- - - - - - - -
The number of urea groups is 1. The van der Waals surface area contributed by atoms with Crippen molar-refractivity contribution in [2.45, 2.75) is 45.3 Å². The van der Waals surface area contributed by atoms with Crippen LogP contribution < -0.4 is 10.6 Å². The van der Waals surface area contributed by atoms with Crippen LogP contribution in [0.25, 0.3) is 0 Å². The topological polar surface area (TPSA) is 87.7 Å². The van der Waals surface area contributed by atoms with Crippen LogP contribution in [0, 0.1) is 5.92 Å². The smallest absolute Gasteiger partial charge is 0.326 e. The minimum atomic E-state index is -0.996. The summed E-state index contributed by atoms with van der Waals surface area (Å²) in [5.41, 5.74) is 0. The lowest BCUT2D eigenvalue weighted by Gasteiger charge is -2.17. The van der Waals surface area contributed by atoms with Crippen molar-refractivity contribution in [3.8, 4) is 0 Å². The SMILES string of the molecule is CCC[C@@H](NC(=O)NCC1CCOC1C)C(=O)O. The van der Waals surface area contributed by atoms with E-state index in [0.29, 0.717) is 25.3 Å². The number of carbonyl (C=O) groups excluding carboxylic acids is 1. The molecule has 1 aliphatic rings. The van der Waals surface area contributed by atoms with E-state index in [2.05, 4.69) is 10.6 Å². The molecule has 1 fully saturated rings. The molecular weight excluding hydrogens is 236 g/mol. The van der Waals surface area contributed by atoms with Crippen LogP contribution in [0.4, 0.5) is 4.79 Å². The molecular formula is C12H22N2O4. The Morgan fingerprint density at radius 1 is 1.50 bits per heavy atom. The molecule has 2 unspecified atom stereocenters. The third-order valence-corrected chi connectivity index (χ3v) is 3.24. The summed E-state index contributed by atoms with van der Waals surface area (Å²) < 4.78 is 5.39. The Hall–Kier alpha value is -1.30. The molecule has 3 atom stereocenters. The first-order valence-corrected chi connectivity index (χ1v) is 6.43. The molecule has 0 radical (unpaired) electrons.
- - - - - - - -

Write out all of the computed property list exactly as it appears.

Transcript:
The number of urea groups is 1. The van der Waals surface area contributed by atoms with Crippen molar-refractivity contribution in [2.45, 2.75) is 45.3 Å². The van der Waals surface area contributed by atoms with Crippen LogP contribution < -0.4 is 10.6 Å². The van der Waals surface area contributed by atoms with Crippen LogP contribution in [0.25, 0.3) is 0 Å². The topological polar surface area (TPSA) is 87.7 Å². The van der Waals surface area contributed by atoms with Crippen LogP contribution in [0, 0.1) is 5.92 Å². The smallest absolute Gasteiger partial charge is 0.326 e. The minimum atomic E-state index is -0.996. The summed E-state index contributed by atoms with van der Waals surface area (Å²) in [5.41, 5.74) is 0. The lowest BCUT2D eigenvalue weighted by Gasteiger charge is -2.17. The van der Waals surface area contributed by atoms with Crippen molar-refractivity contribution in [3.8, 4) is 0 Å². The SMILES string of the molecule is CCC[C@@H](NC(=O)NCC1CCOC1C)C(=O)O. The van der Waals surface area contributed by atoms with E-state index in [0.29, 0.717) is 25.3 Å². The number of carbonyl (C=O) groups excluding carboxylic acids is 1. The molecule has 1 aliphatic rings. The van der Waals surface area contributed by atoms with E-state index in [2.05, 4.69) is 10.6 Å². The molecule has 1 fully saturated rings. The molecular weight excluding hydrogens is 236 g/mol. The van der Waals surface area contributed by atoms with Crippen LogP contribution in [0.4, 0.5) is 4.79 Å². The molecular formula is C12H22N2O4. The Morgan fingerprint density at radius 1 is 1.50 bits per heavy atom. The molecule has 2 unspecified atom stereocenters. The third-order valence-corrected chi connectivity index (χ3v) is 3.24. The summed E-state index contributed by atoms with van der Waals surface area (Å²) < 4.78 is 5.39. The Hall–Kier alpha value is -1.30. The molecule has 3 atom stereocenters. The first-order valence-corrected chi connectivity index (χ1v) is 6.43. The molecule has 0 radical (unpaired) electrons.